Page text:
do "they" make?

[1] I have seen fluteless taps, but do "they" make fluteless dies too?
[2] Do "they" make ordinary fluted (and fluteless too, why not) dies that
are taper at one side, and bottoming at the other (so you can start and cut
a thread easily, and by reversing the die in the holder you can tap up close
to a corner eg the head of a machine screw)?
[3] Silver solder/brazing resist, paint it on, solder/braze, then wash it
off, and the silver solder/braze will not wet the portion where the resist
was? Even if flux gets on it?
[4] Small long sub-diameter slow-helix good steel drill bits with
replaceable screw-in full diameter carbide tips?
[5] Hand hacksaws where the blade is screwed in place to a
wider-than-the-blade-width holder which does not twist in the frame, and
which does not rely on the blade tension and two miniscule barely flat-ish
parts to prevent the blade from twisting?
Reply to
Peter Fairbrother
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Thread rolling heads
Most do, usually tapered side is the side with the letters/numbers on.
Motorcycle frame makers used to use treacle, the dark industrial black stuff for doing this so the braze was restricted to the tube and lug area. a lot of early lugs were wrap rounds.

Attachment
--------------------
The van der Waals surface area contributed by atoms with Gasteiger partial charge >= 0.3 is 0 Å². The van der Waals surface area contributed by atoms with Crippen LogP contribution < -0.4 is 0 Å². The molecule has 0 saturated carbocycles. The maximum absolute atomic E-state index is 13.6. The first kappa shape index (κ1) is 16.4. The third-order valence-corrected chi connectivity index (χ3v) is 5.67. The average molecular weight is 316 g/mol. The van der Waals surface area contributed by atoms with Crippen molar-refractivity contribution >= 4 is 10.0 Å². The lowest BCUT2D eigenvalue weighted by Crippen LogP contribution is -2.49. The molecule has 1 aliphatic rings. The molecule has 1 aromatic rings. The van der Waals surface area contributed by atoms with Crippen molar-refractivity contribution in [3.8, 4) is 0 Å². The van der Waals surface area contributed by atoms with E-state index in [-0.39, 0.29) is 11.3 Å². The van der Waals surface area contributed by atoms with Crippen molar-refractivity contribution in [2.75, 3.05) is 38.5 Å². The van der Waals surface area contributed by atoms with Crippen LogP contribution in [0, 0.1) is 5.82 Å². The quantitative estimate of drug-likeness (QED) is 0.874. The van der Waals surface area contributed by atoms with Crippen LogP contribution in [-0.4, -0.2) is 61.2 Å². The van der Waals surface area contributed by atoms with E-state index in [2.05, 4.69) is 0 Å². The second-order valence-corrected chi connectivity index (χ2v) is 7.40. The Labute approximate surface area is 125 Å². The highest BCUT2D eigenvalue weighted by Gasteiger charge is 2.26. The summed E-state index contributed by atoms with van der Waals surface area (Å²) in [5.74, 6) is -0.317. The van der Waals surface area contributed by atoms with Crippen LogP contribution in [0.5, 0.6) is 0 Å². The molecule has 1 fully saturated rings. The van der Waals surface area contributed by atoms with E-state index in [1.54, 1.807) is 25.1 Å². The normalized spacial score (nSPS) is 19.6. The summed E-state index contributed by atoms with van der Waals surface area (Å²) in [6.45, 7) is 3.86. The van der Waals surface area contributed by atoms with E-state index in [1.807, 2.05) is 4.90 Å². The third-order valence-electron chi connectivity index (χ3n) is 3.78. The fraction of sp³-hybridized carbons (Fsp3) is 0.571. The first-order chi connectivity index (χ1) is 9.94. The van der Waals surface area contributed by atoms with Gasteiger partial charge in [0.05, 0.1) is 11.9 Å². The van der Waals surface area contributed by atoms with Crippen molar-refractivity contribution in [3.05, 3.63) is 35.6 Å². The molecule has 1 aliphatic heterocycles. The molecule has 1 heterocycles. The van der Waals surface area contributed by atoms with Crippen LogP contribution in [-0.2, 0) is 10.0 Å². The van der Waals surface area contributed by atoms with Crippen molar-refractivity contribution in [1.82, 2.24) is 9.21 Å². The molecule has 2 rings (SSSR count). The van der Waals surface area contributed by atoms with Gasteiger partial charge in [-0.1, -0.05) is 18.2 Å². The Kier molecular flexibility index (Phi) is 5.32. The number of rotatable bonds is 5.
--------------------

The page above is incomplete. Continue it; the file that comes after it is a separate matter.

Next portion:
Sorry ??
Buy a genuine cast alloy Lennox frame, These are 302% better than any others I have seen or used. Can be air dropped on Bosnia and not break the blade.
-- Regards,
John Stevenson Nottingham, England.
Visit the new Model Engineering adverts page at:-
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Reply to
John Stevenson
Over here in Canada we call it "White Out", the type correction fluid. Works like a charm and does exactly what you want it to do. Mike in BC
Reply to
mcgray
[snip, thanks]
At ~ 4mm diameter long solid carbide drills are hugely expensive, perhaps £15 for a 15x diameter long one. Short solid carbide drills cost about £1 (or 20p if you get them cheap). But the only bit that wears is the tip, and the bit that usually snaps is the shaft.
So make the long shaft from a decent tool steel which won't snap (tool steel as in screwdriver, not as in lathe cutting tool) and put a replaceable solid carbide tip on the end.
btw, if anyone knows of a ~ 1/8", 3.5 mm or so long carbide or carbide tipped drill going "cheep" ... I need to drill and ream a 55 mm deep 4 mm dia hole in Inconel X-750. Bought a long solid carbide 4 mm reamer at a show for a quid :), but I need a suitable drill.
Reply to
Peter Fairbrother
Could you perhaps grind a masonry drill bit to do a one off ?
Reply to
Neil Barnes
Spark erode?
Reply to
Charles
Wickes sell what they call a Universal drill bit. It's carbide tipped, like a masonry bit, but with a zero rake cutting grind rather than the extremely negative rake of masonry bits. The flutes are deeper as well. They are claimed to be good for wood, steel and concrete.
You may have to experiment with the tip grind and you will have to use a lot of pressure to avoid work hardening, but you may do surprisingly well with these bits.
Mark Rand RTFM
Reply to
Mark Rand

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